From Lost In Translation to La Dolce Vita and Midnight In Paris, these movies are as much about the city as they are about the characters.
A movie’s setting is as important as its characters, affecting mood, atmosphere, and symbolizing their internal struggles. When taken to its further extent as the following movies do, the cities their characters inhabit become allies or enemies that the characters seemingly hang out with or must overcome.
One of the great qualities of movies that fit this classification is that they span the full spectrum of genres, from superhero movies, science fiction, world cinema, and everything in between. These movies defy genre. Their fundamental principle is that their settings are the key to unlocking an understanding of their characters.
10 Batman Returns – Gotham City
Tim Burton’s macabre design of Gotham City reflects the strangeness of its cast of outsiders. Burton appropriately set the movie during Christmas, adding a bittersweetness to the creepy loneliness of its dark alleyways, sewers, and the characters who occupy them. Released in 1992, the movie features peak Micheal Keaton, Michelle Pfeiffer, and Danny DeVito.
9 Blade Runner – Los Angeles
In a film about a detective on a manhunt for prototypical humans that have defected against the government who created them, surreal futurism fills every frame of the movie. Los Angeles is unrecognizable in its perpetually rain-soaked cyberpunk aesthetic.
It’s this unity of technological advancement and urban decay that establishes the city as a character. Its atmosphere shapes the skepticism, rebellious spirit, and underground movements of the characters.
8 City of God – Rio de Janeiro
Centering on the character of Rocket, he simultaneously documents the lives of and is enfolded in the criminal underground of Rio’s notorious favelas.
The setting functions as a lawless frontier that villainously absorbs those who cannot escape it, turning them into agents of evil or victims of it.
7 In The Mood For Love – Hong Kong
2001’s popular and critically acclaimed romance drama from director Wong Kar-wai uses Hong Kong’s population density to foreground the anonymity and loneliness of city life.
Numerous establishing shots of skyrises create a hopeless sense of being a stranger among many people, shrinking the characters as they stand under the city’s towering concrete shadows. Yet the serendipity that unites the characters overcomes the faceless existence that saturates the busy streets.
6 La Dolce Vita – Rome
Released in 1960, La Dolce Vita is one of the most famous movies to deal with the dangers of hedonistic excess. Rome is the urban playground for the characters who organize their lives according to the pleasure principle.
As the main character, Marcello Rubini, proves, underneath the superficial beauty of the city’s nightlife, a rotting spiritlessness festers, infecting the city’s unwitting inhabitants, and bringing them long term unhappiness under the veil of temporary satisfaction.
5 Lost In Translation – Tokyo
The most lauded movie from director Sofia Coppola, this 2001 romantic drama pairs a middle-aged Bill Murray and blooming twenty-year-old Scarlett Johansson.
The unfamiliarity of the colorful city and alienating effects of culture shock brings the unlikely couple together. Tokyo features in the movie from the perspective of an outsider, and its impenetrability and other-worldliness, establish the dreamy and morose atmosphere that acts upon the mood of the characters.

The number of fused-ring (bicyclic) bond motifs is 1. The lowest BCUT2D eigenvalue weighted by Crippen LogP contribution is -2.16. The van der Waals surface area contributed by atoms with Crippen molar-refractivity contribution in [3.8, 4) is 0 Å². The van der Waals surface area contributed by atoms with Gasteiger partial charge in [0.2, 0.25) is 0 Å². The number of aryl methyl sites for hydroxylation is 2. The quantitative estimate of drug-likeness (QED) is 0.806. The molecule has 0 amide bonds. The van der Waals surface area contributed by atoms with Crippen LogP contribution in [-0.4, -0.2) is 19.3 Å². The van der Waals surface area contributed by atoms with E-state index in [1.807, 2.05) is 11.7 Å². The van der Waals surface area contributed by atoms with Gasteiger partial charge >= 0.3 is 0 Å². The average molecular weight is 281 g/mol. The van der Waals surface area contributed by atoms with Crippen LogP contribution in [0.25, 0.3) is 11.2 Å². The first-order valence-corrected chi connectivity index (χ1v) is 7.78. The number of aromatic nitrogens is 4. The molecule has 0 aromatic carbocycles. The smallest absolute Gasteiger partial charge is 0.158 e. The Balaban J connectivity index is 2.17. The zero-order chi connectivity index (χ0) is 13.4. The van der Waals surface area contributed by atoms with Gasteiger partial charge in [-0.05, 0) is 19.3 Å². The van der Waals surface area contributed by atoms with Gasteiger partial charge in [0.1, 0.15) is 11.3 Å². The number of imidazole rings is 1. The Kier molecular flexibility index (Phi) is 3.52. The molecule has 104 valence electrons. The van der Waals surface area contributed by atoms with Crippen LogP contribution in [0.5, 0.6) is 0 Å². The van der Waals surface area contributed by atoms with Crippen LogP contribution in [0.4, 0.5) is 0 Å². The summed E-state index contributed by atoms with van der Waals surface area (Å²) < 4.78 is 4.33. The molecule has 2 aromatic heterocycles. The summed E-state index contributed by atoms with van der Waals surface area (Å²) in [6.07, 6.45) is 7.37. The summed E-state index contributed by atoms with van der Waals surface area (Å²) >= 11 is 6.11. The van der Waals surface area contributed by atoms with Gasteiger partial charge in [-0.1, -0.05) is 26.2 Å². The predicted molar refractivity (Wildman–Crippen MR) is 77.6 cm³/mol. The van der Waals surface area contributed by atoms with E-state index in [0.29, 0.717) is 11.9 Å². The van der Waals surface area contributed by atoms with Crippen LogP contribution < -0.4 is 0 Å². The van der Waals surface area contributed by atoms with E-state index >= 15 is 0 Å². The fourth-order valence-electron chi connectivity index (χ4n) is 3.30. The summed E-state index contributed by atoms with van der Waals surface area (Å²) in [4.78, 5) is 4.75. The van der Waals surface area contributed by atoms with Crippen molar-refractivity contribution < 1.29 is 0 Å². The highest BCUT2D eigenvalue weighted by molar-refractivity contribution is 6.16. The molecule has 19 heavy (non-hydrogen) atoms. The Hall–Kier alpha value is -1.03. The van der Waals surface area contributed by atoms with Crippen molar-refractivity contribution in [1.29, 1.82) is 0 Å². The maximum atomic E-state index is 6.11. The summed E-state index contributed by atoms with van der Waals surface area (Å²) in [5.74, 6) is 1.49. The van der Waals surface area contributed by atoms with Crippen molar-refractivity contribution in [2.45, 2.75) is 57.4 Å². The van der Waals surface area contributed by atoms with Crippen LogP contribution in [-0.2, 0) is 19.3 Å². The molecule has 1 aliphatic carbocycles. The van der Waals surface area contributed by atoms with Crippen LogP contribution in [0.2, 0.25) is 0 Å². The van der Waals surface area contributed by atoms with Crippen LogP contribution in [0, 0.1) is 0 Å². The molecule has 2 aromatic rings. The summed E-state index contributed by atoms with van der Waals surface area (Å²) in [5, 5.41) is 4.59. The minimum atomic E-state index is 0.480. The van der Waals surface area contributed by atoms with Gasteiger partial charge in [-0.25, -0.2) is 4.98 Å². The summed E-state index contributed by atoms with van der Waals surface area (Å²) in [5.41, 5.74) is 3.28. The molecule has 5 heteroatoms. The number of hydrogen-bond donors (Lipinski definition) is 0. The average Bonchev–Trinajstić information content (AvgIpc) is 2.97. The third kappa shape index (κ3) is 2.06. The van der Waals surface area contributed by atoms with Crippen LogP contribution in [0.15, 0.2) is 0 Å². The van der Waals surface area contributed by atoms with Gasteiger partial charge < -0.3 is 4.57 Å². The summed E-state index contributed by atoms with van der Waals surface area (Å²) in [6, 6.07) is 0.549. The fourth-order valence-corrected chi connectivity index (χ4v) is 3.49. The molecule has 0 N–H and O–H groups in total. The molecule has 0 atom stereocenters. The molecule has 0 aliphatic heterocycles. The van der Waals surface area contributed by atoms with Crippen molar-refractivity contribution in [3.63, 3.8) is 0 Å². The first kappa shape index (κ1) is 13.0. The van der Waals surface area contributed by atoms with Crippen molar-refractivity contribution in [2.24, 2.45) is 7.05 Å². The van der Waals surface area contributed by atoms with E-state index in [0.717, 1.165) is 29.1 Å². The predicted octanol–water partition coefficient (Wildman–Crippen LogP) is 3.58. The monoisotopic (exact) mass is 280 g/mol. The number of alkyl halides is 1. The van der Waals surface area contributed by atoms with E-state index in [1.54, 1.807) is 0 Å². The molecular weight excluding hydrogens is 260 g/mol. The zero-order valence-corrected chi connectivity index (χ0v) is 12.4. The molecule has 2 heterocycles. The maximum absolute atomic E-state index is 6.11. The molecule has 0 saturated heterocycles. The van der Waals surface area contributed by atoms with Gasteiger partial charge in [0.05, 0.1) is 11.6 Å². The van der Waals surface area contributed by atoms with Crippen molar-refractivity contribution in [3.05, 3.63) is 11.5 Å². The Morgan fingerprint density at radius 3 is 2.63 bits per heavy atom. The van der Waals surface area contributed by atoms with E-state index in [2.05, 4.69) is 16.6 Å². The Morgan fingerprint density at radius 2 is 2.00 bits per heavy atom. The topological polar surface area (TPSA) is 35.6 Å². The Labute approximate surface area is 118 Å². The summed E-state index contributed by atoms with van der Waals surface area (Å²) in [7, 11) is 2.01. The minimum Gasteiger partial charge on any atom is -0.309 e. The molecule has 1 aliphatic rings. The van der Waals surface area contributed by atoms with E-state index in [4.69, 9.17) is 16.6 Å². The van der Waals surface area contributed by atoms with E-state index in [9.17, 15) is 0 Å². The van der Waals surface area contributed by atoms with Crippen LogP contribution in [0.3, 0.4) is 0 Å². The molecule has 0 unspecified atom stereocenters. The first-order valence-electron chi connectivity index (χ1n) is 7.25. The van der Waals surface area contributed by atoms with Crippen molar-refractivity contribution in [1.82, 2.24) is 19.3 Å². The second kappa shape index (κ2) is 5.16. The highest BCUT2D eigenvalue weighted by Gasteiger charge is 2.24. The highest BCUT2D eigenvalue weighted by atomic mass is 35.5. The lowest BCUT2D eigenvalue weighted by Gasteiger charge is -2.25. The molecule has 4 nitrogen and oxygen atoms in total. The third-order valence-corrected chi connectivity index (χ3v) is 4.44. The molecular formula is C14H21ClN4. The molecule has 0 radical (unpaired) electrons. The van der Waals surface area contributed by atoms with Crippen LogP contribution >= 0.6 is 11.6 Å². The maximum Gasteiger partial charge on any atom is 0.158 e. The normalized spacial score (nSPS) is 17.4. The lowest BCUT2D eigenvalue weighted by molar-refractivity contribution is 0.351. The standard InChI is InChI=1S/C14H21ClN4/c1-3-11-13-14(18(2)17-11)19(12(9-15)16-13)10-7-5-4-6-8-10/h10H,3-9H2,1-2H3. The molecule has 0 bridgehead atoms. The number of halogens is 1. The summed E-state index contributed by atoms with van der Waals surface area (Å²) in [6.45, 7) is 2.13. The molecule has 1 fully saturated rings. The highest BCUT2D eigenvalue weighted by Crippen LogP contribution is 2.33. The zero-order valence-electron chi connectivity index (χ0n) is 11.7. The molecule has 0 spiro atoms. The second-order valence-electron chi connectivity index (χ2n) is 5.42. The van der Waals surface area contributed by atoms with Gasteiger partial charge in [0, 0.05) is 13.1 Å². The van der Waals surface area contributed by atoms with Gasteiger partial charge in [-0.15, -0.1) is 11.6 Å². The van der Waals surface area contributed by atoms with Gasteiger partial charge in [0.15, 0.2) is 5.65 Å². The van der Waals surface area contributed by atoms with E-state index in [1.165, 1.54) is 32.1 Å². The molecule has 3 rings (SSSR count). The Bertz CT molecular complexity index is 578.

4 Manhattan – New York City
There is perhaps no picture of the Manhattan bridge that is more iconic of New York City than the definitive shot coming out of Woody Allen’s 1979 love letter to his beloved home city. Shot in high contrast black and white, the choice of cinematography gives the city a sense of age and timelessness.
This historicism suggests New York has catered to a mid-life crisis similar to Isaac’s before, and that if he keeps faith with the hectic ebb and flow pace of life in the Big Apple, then everything will work out.
3 Midnight In Paris – Paris
Woody Allen’s nostalgia for cities that have affected his literary-minded countrymen prevails again in 2011’s historical fantasy Midnight in Paris. Gil is an American writer visiting Paris, who during one of his late-night walks retracing the steps of his literary idols, discovers a carriage that transports him back in time to the Jazz Age.
The spirit of that time and its ties to America’s expatriate literary community, most notably Ernest Hemingway and F. Scott Fitzgerald, gives Paris the familiarity and personality of an old friend that Gil has the fanciful privilege of discovering.
2 Taxi Driver – New York City
Of all the movies that present their settings as an integral, almost living entity, that affects change in the characters, none had established the city as an adversary until 1976’s Taxi Driver. According to Travis Bickle, “All the animals come out at night,” and he develops a disgust towards them.
The city’s depravity and criminality form the nemesis that creates the movie’s central conflict and pushes the plot forward. Bickle styles himself as a vigilante who stages a crusade against New York’s nightcrawlers.
1 Wings Of Desire – Berlin
A moment in history never to be replicated, Wim Wender’s 1987 Wings of Desire is an elegiac God’s eye view of Berlin, a city and its population still visibly wearing the scars of its tumultuous past.
The devastation of historical memory plagues the minds of the movie’s characters who navigate their way through urban wastelands left over from the war. Loss and trauma in the characters can be seen in the ruins that form like a pox over the city, sharing in the lingering pain of its residents.
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